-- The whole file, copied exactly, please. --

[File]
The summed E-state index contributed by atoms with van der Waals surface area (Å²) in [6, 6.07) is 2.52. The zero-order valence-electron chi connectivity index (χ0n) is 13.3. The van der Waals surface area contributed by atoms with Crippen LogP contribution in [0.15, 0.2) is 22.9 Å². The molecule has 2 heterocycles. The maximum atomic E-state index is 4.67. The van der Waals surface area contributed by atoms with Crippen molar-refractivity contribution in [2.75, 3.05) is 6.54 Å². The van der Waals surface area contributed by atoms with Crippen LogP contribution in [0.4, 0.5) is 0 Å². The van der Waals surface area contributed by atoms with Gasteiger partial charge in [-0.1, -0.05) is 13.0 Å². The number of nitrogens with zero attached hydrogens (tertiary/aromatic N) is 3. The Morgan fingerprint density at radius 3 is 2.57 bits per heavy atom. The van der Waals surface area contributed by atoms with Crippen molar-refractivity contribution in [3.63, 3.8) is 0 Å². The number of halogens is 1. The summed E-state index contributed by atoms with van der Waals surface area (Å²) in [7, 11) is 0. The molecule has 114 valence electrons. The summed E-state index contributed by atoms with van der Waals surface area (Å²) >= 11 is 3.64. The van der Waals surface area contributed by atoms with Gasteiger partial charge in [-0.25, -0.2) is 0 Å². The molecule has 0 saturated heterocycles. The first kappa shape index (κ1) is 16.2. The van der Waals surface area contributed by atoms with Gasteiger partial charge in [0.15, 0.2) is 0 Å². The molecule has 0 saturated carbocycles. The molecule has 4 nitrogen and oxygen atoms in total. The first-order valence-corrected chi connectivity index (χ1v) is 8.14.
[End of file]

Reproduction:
The summed E-state index contributed by atoms with van der Waals surface area (Å²) in [6, 6.07) is 2.52. The zero-order valence-electron chi connectivity index (χ0n) is 13.3. The van der Waals surface area contributed by atoms with Crippen LogP contribution in [0.15, 0.2) is 22.9 Å². The molecule has 2 heterocycles. The maximum atomic E-state index is 4.67. The van der Waals surface area contributed by atoms with Crippen molar-refractivity contribution in [2.75, 3.05) is 6.54 Å². The van der Waals surface area contributed by atoms with Crippen LogP contribution in [0.4, 0.5) is 0 Å². The van der Waals surface area contributed by atoms with Gasteiger partial charge in [-0.1, -0.05) is 13.0 Å². The number of nitrogens with zero attached hydrogens (tertiary/aromatic N) is 3. The Morgan fingerprint density at radius 3 is 2.57 bits per heavy atom. The van der Waals surface area contributed by atoms with Crippen molar-refractivity contribution in [3.63, 3.8) is 0 Å². The number of halogens is 1. The summed E-state index contributed by atoms with van der Waals surface area (Å²) in [7, 11) is 0. The molecule has 114 valence electrons. The summed E-state index contributed by atoms with van der Waals surface area (Å²) >= 11 is 3.64. The van der Waals surface area contributed by atoms with Gasteiger partial charge in [-0.25, -0.2) is 0 Å². The molecule has 0 saturated heterocycles. The first kappa shape index (κ1) is 16.2. The van der Waals surface area contributed by atoms with Gasteiger partial charge in [0.15, 0.2) is 0 Å². The molecule has 0 saturated carbocycles. The molecule has 4 nitrogen and oxygen atoms in total. The first-order valence-corrected chi connectivity index (χ1v) is 8.14.